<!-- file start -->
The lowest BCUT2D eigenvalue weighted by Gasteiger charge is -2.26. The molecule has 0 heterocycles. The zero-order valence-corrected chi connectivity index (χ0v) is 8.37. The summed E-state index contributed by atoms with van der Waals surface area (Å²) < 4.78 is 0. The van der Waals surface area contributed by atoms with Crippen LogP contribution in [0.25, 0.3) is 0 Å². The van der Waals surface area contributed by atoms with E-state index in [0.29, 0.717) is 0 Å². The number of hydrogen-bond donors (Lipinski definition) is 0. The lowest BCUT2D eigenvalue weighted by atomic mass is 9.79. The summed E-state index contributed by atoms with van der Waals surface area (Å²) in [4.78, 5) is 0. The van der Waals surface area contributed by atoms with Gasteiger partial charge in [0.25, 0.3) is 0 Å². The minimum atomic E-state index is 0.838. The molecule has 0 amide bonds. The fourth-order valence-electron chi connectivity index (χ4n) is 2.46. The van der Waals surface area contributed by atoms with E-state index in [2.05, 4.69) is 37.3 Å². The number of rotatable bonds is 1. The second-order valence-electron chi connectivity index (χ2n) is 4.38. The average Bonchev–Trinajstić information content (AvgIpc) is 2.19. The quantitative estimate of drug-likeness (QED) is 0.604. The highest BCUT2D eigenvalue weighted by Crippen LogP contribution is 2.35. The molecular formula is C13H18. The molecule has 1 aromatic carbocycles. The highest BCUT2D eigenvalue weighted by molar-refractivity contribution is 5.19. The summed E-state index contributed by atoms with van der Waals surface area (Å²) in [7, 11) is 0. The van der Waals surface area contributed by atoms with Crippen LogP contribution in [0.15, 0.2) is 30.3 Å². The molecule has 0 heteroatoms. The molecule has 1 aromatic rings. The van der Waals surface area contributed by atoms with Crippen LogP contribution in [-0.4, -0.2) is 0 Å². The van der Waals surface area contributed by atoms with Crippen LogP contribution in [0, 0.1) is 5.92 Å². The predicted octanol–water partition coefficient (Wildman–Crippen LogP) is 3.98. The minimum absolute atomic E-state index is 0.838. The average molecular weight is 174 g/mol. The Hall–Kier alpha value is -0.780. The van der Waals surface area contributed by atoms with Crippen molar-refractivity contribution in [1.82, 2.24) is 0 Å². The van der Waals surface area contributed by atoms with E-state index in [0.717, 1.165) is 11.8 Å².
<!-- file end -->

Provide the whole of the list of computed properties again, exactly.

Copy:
The lowest BCUT2D eigenvalue weighted by Gasteiger charge is -2.26. The molecule has 0 heterocycles. The zero-order valence-corrected chi connectivity index (χ0v) is 8.37. The summed E-state index contributed by atoms with van der Waals surface area (Å²) < 4.78 is 0. The van der Waals surface area contributed by atoms with Crippen LogP contribution in [0.25, 0.3) is 0 Å². The van der Waals surface area contributed by atoms with E-state index in [0.29, 0.717) is 0 Å². The number of hydrogen-bond donors (Lipinski definition) is 0. The lowest BCUT2D eigenvalue weighted by atomic mass is 9.79. The summed E-state index contributed by atoms with van der Waals surface area (Å²) in [4.78, 5) is 0. The van der Waals surface area contributed by atoms with Gasteiger partial charge in [0.25, 0.3) is 0 Å². The minimum atomic E-state index is 0.838. The molecule has 0 amide bonds. The fourth-order valence-electron chi connectivity index (χ4n) is 2.46. The van der Waals surface area contributed by atoms with E-state index in [2.05, 4.69) is 37.3 Å². The number of rotatable bonds is 1. The second-order valence-electron chi connectivity index (χ2n) is 4.38. The average Bonchev–Trinajstić information content (AvgIpc) is 2.19. The quantitative estimate of drug-likeness (QED) is 0.604. The highest BCUT2D eigenvalue weighted by Crippen LogP contribution is 2.35. The molecular formula is C13H18. The molecule has 1 aromatic carbocycles. The highest BCUT2D eigenvalue weighted by molar-refractivity contribution is 5.19. The summed E-state index contributed by atoms with van der Waals surface area (Å²) in [7, 11) is 0. The van der Waals surface area contributed by atoms with Crippen LogP contribution in [0.15, 0.2) is 30.3 Å². The molecule has 0 heteroatoms. The molecule has 1 aromatic rings. The van der Waals surface area contributed by atoms with Crippen LogP contribution in [-0.4, -0.2) is 0 Å². The van der Waals surface area contributed by atoms with Crippen LogP contribution in [0, 0.1) is 5.92 Å². The predicted octanol–water partition coefficient (Wildman–Crippen LogP) is 3.98. The minimum absolute atomic E-state index is 0.838. The average molecular weight is 174 g/mol. The Hall–Kier alpha value is -0.780. The van der Waals surface area contributed by atoms with Crippen molar-refractivity contribution in [1.82, 2.24) is 0 Å². The van der Waals surface area contributed by atoms with E-state index in [0.717, 1.165) is 11.8 Å².